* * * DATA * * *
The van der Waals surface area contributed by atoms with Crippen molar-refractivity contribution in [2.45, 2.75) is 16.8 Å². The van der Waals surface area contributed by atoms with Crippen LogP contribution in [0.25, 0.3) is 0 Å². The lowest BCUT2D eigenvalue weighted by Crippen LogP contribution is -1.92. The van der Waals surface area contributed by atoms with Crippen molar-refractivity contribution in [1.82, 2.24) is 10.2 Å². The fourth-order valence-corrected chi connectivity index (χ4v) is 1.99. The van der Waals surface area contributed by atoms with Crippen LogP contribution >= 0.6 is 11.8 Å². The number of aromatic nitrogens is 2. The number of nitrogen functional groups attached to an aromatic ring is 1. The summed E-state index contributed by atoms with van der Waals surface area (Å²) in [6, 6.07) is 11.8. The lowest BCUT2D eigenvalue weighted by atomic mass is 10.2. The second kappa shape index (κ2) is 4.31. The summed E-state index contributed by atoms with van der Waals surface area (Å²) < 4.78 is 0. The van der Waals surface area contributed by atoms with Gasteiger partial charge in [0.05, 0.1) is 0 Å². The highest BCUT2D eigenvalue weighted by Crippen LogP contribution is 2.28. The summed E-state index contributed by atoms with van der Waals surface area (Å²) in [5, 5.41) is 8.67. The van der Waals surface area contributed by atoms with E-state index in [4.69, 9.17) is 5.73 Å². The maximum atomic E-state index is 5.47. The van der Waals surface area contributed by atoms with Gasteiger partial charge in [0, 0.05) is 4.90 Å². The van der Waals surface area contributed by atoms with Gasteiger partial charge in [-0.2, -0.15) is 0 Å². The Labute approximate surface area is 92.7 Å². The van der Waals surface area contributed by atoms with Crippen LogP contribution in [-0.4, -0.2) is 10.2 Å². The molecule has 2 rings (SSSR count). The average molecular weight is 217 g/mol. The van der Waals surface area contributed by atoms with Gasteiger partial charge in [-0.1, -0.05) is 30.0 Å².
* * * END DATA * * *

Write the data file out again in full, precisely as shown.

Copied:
The van der Waals surface area contributed by atoms with Crippen molar-refractivity contribution in [2.45, 2.75) is 16.8 Å². The van der Waals surface area contributed by atoms with Crippen LogP contribution in [0.25, 0.3) is 0 Å². The lowest BCUT2D eigenvalue weighted by Crippen LogP contribution is -1.92. The van der Waals surface area contributed by atoms with Crippen molar-refractivity contribution in [1.82, 2.24) is 10.2 Å². The fourth-order valence-corrected chi connectivity index (χ4v) is 1.99. The van der Waals surface area contributed by atoms with Crippen LogP contribution >= 0.6 is 11.8 Å². The number of aromatic nitrogens is 2. The number of nitrogen functional groups attached to an aromatic ring is 1. The summed E-state index contributed by atoms with van der Waals surface area (Å²) in [6, 6.07) is 11.8. The lowest BCUT2D eigenvalue weighted by atomic mass is 10.2. The second kappa shape index (κ2) is 4.31. The summed E-state index contributed by atoms with van der Waals surface area (Å²) < 4.78 is 0. The van der Waals surface area contributed by atoms with Gasteiger partial charge in [0.05, 0.1) is 0 Å². The highest BCUT2D eigenvalue weighted by Crippen LogP contribution is 2.28. The summed E-state index contributed by atoms with van der Waals surface area (Å²) in [5, 5.41) is 8.67. The van der Waals surface area contributed by atoms with E-state index in [4.69, 9.17) is 5.73 Å². The maximum atomic E-state index is 5.47. The van der Waals surface area contributed by atoms with Gasteiger partial charge in [0, 0.05) is 4.90 Å². The van der Waals surface area contributed by atoms with Gasteiger partial charge in [-0.2, -0.15) is 0 Å². The Labute approximate surface area is 92.7 Å². The van der Waals surface area contributed by atoms with Crippen LogP contribution in [-0.4, -0.2) is 10.2 Å². The molecule has 2 rings (SSSR count). The average molecular weight is 217 g/mol. The van der Waals surface area contributed by atoms with Gasteiger partial charge in [-0.1, -0.05) is 30.0 Å².